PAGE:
Mirkovitch, V. & Winistörfer, B. Res. Exp. Med. (1987) 187: 295. doi:10.1007/BF01852055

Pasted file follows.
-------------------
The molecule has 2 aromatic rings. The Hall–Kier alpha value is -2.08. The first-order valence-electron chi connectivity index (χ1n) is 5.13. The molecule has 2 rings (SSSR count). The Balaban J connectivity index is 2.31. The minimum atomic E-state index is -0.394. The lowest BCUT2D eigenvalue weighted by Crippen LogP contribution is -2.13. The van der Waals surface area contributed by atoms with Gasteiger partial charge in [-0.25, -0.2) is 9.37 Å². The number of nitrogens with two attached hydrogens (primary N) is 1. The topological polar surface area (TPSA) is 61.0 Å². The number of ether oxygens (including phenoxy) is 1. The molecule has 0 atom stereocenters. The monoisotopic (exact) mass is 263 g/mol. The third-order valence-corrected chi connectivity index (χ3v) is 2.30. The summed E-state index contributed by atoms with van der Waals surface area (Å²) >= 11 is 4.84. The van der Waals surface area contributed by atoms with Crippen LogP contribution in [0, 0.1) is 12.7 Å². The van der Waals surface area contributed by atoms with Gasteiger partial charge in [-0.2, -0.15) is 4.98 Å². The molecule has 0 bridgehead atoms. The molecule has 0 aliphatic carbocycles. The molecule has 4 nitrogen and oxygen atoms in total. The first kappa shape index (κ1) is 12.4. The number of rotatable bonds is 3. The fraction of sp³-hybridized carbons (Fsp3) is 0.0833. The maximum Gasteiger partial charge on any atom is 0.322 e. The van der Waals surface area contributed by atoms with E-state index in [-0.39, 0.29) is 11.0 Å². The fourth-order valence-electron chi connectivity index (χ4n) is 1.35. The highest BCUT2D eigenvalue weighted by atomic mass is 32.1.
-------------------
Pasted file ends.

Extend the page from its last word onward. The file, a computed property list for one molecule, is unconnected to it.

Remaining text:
The action of dimethyl sulfoxide (DSMO) was investigated employing an experimental model of intestinal perfusion in vivo of isolated loops of dog ileum before, during, and following 1-h ischemia. DMSO was administered either into the intestinal lumen or by a continuous injection via a branch of the artery supplying the experimental loop. In the intact intestine, intraluminal DMSO significantly decreased the net movement of water, electrolytes, and glucose without affecting either the active transport of phenylalanine and β-methylglucoside or morphology. This inhibition was irreversible since, following DMSO removal, there was only partial recovery of water absorption, while the other parameters remained significantly low. Inhibition by DMSO was delayed when the substance was injected intraarterially (i.a.). Regardless of its route of administration, DMSO did not reduce the extent of ischemic injury in comparison with non-treated “Controls”: during ischemia, all functional parameters were practically non-existent. Following the re-establishment of circulation, a net loss of water and electrolytes ensued, and active transport did not improve. In both instances, the structural alterations were those associated with ischemia of the experimental model employed: short, broad, club-shaped villi which had completely lost their epithelium, but fairly intact crypts. It can be concluded from the data presented that in the dog DMSO inhibits absorption in the intact ileum and exerts no protection against ischemic lesion.